Indian Motorcycle is more than iconic; they were the first American Motorcycle company.
They are well known for their solid build quality, attitude and premium finishes however like any machine they are prone to mechanical issues.
If you’re having trouble starting your Indian motorcycle, this article is here to help…
Here’s Why your Indian Motorcycle Won’t Start:
An Indian Motorcycle can have starting problems due to a failing starter or faulty battery. Polaris Indian batteries have been criticized for being weak and expiring early. Some models manufactured before 2018 equipped starters that were known to wear out early and fail in harsh weather.
Listed below are the most common reasons why an Indian Motorcycle won’t start.
A dead battery is the most common reason why an Indian motorcycle won’t start, namely when the bike hasn’t been used for a while. Polaris’s ECU features can cause a parasitic drain on a battery, which is only charged when the bike is in motion unless you use a trickle charger.
Parasitic drain is when the bike’s Electronic Control Unit, or one of the other electrical components, slowly drains power from the battery while the motorcycle is off.
- Some Parasitic drain is to be expected on any modern, ECU-equipped motorcycle.
- Because a motorcycle battery is recharged by engine power, it’s only charged while the motorcycle is running.
- It’s vital to trickle-charge your motorcycle battery if you leave it unused and sitting for lengthy periods.
If you’re experiencing symptoms of the parasitic drain but haven’t left your Indian moto sitting for a significant amount of time, it might result from a faulty ground wire or a short circuit.
- Use a multimeter to test your battery. First, set the multimeter to DC Voltage.
- Follow the meter instructions to hook up the meter to your battery terminals.
- If the multimeter reads just a few shy of 12V, you might be able to charge your battery enough to get the bike started.
That said, if your battery reads less than 9V, it might be expired for good, meaning it won’t recharge and will need to be replaced to get your bike started.
- Modern Indians also have a side stand or kickstand safety switch that senses when the kickstand is extended, alerting the ECU not to start the bike until the side stand is up if the bike isn’t in neutral.
- The switch will allow the bike to start with the kickstand down if the transmission is in neutral, but as soon as you shift it into gear, the engine will die.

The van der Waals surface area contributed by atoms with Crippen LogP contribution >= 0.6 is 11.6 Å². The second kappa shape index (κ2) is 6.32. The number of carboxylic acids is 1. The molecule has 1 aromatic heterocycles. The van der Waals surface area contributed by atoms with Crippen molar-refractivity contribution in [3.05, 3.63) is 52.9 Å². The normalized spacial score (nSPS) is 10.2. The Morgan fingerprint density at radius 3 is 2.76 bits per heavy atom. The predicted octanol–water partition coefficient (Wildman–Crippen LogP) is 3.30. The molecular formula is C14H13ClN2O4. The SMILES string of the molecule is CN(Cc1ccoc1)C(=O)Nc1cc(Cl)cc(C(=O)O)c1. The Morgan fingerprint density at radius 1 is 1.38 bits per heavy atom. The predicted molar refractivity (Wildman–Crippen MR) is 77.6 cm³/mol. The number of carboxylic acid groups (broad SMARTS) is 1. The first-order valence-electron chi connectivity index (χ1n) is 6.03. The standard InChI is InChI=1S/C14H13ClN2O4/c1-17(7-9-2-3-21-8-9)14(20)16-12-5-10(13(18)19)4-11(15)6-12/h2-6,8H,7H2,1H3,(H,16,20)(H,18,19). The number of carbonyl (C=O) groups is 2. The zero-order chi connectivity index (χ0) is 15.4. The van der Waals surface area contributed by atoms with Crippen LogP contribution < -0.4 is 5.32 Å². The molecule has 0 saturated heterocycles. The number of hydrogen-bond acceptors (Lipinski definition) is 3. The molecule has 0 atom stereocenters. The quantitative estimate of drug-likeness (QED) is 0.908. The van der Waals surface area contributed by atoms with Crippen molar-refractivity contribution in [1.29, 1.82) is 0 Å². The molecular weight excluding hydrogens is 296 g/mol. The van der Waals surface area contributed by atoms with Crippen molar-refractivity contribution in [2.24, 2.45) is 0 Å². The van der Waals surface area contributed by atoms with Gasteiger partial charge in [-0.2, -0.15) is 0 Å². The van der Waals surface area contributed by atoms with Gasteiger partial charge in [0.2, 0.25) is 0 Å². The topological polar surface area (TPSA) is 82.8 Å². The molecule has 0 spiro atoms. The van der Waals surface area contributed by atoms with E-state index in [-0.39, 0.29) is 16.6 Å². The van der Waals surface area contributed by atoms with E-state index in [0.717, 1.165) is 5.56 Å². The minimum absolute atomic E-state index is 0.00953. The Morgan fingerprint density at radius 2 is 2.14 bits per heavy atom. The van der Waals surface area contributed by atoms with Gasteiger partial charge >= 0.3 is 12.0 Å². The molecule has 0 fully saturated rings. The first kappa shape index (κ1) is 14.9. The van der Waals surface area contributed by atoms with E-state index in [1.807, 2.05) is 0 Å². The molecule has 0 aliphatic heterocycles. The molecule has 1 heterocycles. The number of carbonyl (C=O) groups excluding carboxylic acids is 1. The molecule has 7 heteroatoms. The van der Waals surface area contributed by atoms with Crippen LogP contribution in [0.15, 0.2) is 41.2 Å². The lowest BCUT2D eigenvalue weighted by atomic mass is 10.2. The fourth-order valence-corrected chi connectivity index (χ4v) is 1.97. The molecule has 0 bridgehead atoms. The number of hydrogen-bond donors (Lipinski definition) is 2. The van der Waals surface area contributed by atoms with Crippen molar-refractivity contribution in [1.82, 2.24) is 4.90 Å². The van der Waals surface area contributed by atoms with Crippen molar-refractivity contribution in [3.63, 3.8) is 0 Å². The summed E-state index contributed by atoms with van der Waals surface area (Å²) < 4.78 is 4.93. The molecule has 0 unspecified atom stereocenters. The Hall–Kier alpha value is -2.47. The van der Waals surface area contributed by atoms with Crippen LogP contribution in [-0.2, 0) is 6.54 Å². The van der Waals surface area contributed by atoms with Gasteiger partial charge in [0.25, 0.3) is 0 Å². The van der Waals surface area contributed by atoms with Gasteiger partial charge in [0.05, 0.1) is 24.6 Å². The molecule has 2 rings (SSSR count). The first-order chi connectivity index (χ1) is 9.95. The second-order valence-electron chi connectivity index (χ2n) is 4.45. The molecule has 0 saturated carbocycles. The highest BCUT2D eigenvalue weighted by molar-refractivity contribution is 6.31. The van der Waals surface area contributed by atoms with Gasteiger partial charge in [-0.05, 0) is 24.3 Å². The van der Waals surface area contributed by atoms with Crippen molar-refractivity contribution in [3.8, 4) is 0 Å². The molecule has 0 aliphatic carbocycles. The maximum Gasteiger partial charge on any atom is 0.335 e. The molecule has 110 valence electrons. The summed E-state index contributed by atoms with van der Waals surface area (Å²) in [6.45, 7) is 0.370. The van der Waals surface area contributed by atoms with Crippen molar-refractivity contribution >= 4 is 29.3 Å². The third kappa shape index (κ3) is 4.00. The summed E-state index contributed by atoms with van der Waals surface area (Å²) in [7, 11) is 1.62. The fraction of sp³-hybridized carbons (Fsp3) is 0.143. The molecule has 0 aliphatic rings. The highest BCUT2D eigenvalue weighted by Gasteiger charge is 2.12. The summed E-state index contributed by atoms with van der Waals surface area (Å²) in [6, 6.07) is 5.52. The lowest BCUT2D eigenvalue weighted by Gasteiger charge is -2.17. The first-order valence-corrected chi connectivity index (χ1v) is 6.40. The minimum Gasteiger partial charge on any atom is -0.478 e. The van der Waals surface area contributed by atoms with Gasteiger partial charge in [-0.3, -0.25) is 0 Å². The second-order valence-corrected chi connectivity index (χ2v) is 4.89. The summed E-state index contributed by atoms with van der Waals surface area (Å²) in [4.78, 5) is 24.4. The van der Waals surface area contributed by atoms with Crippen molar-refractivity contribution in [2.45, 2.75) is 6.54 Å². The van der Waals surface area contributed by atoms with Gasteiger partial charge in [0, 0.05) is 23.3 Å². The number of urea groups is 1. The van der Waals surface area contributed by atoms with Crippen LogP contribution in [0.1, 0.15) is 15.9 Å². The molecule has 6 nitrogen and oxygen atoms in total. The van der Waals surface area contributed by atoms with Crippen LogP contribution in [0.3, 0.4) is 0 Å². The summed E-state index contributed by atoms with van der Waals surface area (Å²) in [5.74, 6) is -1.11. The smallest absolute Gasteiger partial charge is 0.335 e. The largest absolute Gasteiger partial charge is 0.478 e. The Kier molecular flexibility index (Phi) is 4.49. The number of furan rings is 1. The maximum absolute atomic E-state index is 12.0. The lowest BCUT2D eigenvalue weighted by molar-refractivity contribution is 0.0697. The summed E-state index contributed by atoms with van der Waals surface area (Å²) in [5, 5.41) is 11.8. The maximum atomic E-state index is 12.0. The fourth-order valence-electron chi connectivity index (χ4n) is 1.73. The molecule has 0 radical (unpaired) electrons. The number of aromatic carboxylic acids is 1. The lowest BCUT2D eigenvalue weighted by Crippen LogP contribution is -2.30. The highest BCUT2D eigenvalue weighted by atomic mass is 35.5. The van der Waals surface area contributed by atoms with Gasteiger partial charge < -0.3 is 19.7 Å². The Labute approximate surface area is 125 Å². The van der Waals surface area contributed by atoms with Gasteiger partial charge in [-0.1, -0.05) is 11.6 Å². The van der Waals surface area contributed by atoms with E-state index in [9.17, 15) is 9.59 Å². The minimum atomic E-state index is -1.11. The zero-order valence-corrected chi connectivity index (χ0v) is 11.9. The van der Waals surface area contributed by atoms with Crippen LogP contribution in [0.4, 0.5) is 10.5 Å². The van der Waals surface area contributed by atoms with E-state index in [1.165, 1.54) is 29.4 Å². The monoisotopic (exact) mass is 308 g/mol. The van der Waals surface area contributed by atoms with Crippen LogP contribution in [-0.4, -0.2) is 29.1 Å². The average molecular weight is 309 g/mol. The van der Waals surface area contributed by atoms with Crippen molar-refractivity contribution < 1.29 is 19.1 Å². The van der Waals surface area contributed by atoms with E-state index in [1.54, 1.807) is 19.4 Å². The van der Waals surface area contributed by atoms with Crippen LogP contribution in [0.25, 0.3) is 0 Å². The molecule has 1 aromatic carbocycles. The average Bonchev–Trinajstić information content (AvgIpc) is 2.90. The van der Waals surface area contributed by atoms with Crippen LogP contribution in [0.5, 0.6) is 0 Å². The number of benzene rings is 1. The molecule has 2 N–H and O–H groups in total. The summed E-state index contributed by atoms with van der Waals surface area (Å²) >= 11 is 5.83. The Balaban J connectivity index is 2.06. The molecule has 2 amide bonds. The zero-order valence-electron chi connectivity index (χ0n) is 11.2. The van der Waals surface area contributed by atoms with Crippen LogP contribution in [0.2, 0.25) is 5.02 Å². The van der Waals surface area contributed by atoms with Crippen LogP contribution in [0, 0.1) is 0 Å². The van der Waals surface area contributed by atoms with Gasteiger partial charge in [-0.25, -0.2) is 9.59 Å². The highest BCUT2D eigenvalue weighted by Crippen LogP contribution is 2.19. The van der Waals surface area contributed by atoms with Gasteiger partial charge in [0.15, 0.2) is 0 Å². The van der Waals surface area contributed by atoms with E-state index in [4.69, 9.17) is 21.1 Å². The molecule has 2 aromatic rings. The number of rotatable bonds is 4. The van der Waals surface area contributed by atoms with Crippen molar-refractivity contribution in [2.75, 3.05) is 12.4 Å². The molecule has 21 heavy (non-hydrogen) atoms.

If the rider forgets to lift the kickstand before riding, an Indian motorcycle will die and won’t start back up until the kickstand is raised.
That said, if the side stand sensor gets blocked by grime or is damaged, it will tell the ECU the kickstand is down even when it isn’t.
Sometimes, the solution is to clean the dirt and corrosion off your side stand sensor located on the frame near the stand. If that doesn’t work, the stand sensor might need to be replaced.
Your Indian’s Kill Switch needs to be set to the RUN position for the bike to start. Occasionally, riders accidentally flick the starter to OFF while mounting their bike.
An Indian Motorcycle that cranks but won’t start probably has a faulty starter system, especially if it’s an Indian Scout. A weak Polaris battery can also cause an Indian bike to click and not start.
- In 2017, Indian service departments alerted customers to a “soft recall” on the 2015-2016 Indian Scouts due to starter problems.
- Apparently, the ball bearings were leaking oil into the starter system, causing erratic functioning.
- In some cases, the starter would crank cycle numerous times before starting.
- In others, the Indian Scout motorcycle would crank but not start.
The issue can be fixed at an Indian dealership, complete with a new starter, and covered by the Polaris Indian warranty at no cost to the bike owner.
In the instance of an oil-damaged starter, when we say crank, we’re referring to the coughing sound of the bike trying to come to life repeatedly.
In other cases, the bike makes a clicking while trying to fire up.
If your Indian Motorcycle is clicking but not starting, the culprit is likely one of the following three reasons:
- Your Indian starter has a magnetic power-transferring component called the solenoid. If the solenoid fails, the clicking you hear could be the starter magnet shedding the power and failing to activate.